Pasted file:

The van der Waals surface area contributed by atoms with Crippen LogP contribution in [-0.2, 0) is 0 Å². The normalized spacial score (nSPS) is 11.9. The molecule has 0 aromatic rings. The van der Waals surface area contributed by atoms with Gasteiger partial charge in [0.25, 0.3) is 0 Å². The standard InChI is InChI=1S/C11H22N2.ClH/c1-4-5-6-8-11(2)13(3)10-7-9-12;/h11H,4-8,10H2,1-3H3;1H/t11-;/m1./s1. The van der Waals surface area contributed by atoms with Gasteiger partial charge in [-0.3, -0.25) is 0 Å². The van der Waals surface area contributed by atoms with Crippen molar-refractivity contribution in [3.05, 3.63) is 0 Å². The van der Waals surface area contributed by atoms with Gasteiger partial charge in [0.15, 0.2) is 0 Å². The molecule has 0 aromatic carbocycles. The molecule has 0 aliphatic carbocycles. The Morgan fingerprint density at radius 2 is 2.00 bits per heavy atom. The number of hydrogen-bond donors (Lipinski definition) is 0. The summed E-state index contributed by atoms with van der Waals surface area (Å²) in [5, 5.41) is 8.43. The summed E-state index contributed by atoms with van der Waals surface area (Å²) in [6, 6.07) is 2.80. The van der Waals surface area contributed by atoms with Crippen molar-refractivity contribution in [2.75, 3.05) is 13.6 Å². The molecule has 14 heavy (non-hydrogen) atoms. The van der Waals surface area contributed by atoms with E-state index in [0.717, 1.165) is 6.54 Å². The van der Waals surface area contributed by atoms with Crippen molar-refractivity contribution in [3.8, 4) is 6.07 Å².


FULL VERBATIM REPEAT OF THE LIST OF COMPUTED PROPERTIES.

The van der Waals surface area contributed by atoms with Crippen LogP contribution in [-0.2, 0) is 0 Å². The normalized spacial score (nSPS) is 11.9. The molecule has 0 aromatic rings. The van der Waals surface area contributed by atoms with Gasteiger partial charge in [0.25, 0.3) is 0 Å². The standard InChI is InChI=1S/C11H22N2.ClH/c1-4-5-6-8-11(2)13(3)10-7-9-12;/h11H,4-8,10H2,1-3H3;1H/t11-;/m1./s1. The van der Waals surface area contributed by atoms with Gasteiger partial charge in [-0.3, -0.25) is 0 Å². The van der Waals surface area contributed by atoms with Crippen molar-refractivity contribution in [3.05, 3.63) is 0 Å². The van der Waals surface area contributed by atoms with Gasteiger partial charge in [0.15, 0.2) is 0 Å². The molecule has 0 aromatic carbocycles. The molecule has 0 aliphatic carbocycles. The Morgan fingerprint density at radius 2 is 2.00 bits per heavy atom. The number of hydrogen-bond donors (Lipinski definition) is 0. The summed E-state index contributed by atoms with van der Waals surface area (Å²) in [5, 5.41) is 8.43. The summed E-state index contributed by atoms with van der Waals surface area (Å²) in [6, 6.07) is 2.80. The van der Waals surface area contributed by atoms with Crippen molar-refractivity contribution in [2.75, 3.05) is 13.6 Å². The molecule has 14 heavy (non-hydrogen) atoms. The van der Waals surface area contributed by atoms with E-state index in [0.717, 1.165) is 6.54 Å². The van der Waals surface area contributed by atoms with Crippen molar-refractivity contribution in [3.8, 4) is 6.07 Å².